I love owning a bamboo steamer, if for no other reason that to display around the kitchen. It’s not only a conversation starter whenever new guests visit but also a handy tool for food photography. (Gotta play up the Asian theme sometimes.) Plus, a set of basket and lid usually costs less than $10 in Chinatown.
Of course, there are times when bamboo steamers are useful for actual cooking. Aside from har gow, shumai is possibly the most requested dim sum standard in my family, with the reliable crinkly yellow wonton wrappers snugly encasing the pork-dominant filling. I haven’t tackled har gow at home yet, possibly because even 95% of all restaurants I visit fail at the texture of the translucent wrapper. But siu mai I can do.
Yes, this is the same dim sum treat that’s also spelled shu mai, siew mai, and siu mai due to the lack of standard Cantonese Romanization. (In Mandarin it’s just shao mai). Wrapping is not so complex. Folding shumai is even easier than folding wontons and potstickers, which requires sealing. With siu mai you just need to form the wrapper into a cup and press the sides against the filling.
Try it the next time you’re craving dim sum but the nearest good restaurant is too far of a drive. Or flight.
Related Chinese dim sum and “little eats” recipes:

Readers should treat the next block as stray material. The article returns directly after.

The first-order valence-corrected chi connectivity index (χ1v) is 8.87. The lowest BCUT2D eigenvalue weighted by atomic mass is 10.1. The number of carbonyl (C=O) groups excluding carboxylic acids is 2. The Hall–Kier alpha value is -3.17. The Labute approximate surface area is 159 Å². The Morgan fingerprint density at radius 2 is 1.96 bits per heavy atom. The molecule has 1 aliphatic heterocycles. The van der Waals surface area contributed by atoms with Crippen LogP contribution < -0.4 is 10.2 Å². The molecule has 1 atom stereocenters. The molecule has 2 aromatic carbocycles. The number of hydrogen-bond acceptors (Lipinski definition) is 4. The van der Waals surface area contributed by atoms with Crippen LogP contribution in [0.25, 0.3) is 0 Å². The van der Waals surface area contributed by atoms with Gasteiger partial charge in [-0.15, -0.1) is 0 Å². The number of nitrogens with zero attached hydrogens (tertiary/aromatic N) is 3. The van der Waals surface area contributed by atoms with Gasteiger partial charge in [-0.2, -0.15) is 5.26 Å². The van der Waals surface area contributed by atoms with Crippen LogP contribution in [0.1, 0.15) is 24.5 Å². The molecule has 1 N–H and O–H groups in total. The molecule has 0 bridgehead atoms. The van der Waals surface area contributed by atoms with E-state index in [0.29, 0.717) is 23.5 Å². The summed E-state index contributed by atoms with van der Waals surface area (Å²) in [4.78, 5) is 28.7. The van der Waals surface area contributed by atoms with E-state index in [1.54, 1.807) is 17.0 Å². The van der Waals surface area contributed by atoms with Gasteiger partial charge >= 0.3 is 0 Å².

Pork and Shrimp Shumai (Shao Mai)
Serves 4 to 6
1/2 package wonton wrappers, round*
1/2 pound ground pork
1/2 pound shrimp, deveined and finely chopped
1 tablespoon soy sauce
1 teaspoon grated ginger
1 teaspoon sesame oil
1/2 teaspoon salt
1/4 teaspoon black pepper
1 egg, beaten, for egg wash
Garnish: 1 small quarter of a carrot, minced
Special equipment: 1 or 2 large bamboo steamers with lid, pastry brush
*If all you have on hand is square wonton wrappers, stack about 10 together at a time, place a round cookie cutter or drinking glass on top as a guide, and slice into circles with a small knife.
1. In a medium-sized bowl, mix together the pork, shrimp, soy sauce, ginger, sesame oil, salt, and pepper.
2. Spoon a heaping teaspoon of the filling into the center of a wonton wrapper. Lightly brush the sides of the wrapper with egg wash. Squeeze the sides up until the wrapper forms a cup, tucking in the sides and leaving the filling exposed on top. Repeat with the rest of the wrappers. Garnish with orange roe or chopped carrots.
3. Line 1 or 2 large bamboo steamer with parchment paper. Fit the steamer basket(s) in the wok and pour enough water into the wok until the water line is 1 inch below the bottom of the steamer. Steam the siu mai for 12 to 15 minutes, until filling is firm to the touch. Serve with soy sauce, chili sauce, or chili oil.